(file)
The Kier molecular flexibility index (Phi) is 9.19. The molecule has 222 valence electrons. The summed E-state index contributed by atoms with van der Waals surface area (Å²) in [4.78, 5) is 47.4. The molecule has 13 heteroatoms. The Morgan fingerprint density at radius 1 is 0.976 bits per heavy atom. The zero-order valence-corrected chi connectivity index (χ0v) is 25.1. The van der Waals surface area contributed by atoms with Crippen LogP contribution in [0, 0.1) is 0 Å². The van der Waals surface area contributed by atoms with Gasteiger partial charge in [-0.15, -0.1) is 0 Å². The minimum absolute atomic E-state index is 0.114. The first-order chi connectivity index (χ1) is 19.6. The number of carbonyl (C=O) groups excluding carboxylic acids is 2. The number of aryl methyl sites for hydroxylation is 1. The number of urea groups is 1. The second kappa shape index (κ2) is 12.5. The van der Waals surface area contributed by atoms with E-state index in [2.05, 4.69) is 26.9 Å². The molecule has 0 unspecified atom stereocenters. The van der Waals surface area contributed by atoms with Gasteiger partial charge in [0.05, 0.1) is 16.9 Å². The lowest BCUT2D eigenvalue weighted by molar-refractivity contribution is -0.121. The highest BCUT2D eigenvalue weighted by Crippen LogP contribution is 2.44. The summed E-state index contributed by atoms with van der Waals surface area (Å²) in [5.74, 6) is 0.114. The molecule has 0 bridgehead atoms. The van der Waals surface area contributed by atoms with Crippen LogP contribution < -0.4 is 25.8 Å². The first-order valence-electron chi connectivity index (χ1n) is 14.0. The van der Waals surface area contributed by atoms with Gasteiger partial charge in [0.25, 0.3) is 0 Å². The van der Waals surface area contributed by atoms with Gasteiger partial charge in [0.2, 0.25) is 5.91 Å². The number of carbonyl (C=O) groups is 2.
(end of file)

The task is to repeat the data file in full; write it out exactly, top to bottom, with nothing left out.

The Kier molecular flexibility index (Phi) is 9.19. The molecule has 222 valence electrons. The summed E-state index contributed by atoms with van der Waals surface area (Å²) in [4.78, 5) is 47.4. The molecule has 13 heteroatoms. The Morgan fingerprint density at radius 1 is 0.976 bits per heavy atom. The zero-order valence-corrected chi connectivity index (χ0v) is 25.1. The van der Waals surface area contributed by atoms with Crippen LogP contribution in [0, 0.1) is 0 Å². The van der Waals surface area contributed by atoms with Gasteiger partial charge in [-0.15, -0.1) is 0 Å². The minimum absolute atomic E-state index is 0.114. The first-order chi connectivity index (χ1) is 19.6. The number of carbonyl (C=O) groups excluding carboxylic acids is 2. The number of aryl methyl sites for hydroxylation is 1. The number of urea groups is 1. The second kappa shape index (κ2) is 12.5. The van der Waals surface area contributed by atoms with E-state index in [2.05, 4.69) is 26.9 Å². The molecule has 0 unspecified atom stereocenters. The van der Waals surface area contributed by atoms with Gasteiger partial charge in [0.05, 0.1) is 16.9 Å². The lowest BCUT2D eigenvalue weighted by molar-refractivity contribution is -0.121. The highest BCUT2D eigenvalue weighted by Crippen LogP contribution is 2.44. The summed E-state index contributed by atoms with van der Waals surface area (Å²) in [5.74, 6) is 0.114. The molecule has 0 bridgehead atoms. The van der Waals surface area contributed by atoms with Crippen LogP contribution < -0.4 is 25.8 Å². The first-order valence-electron chi connectivity index (χ1n) is 14.0. The van der Waals surface area contributed by atoms with Gasteiger partial charge in [0.25, 0.3) is 0 Å². The van der Waals surface area contributed by atoms with Gasteiger partial charge in [0.2, 0.25) is 5.91 Å². The number of carbonyl (C=O) groups is 2.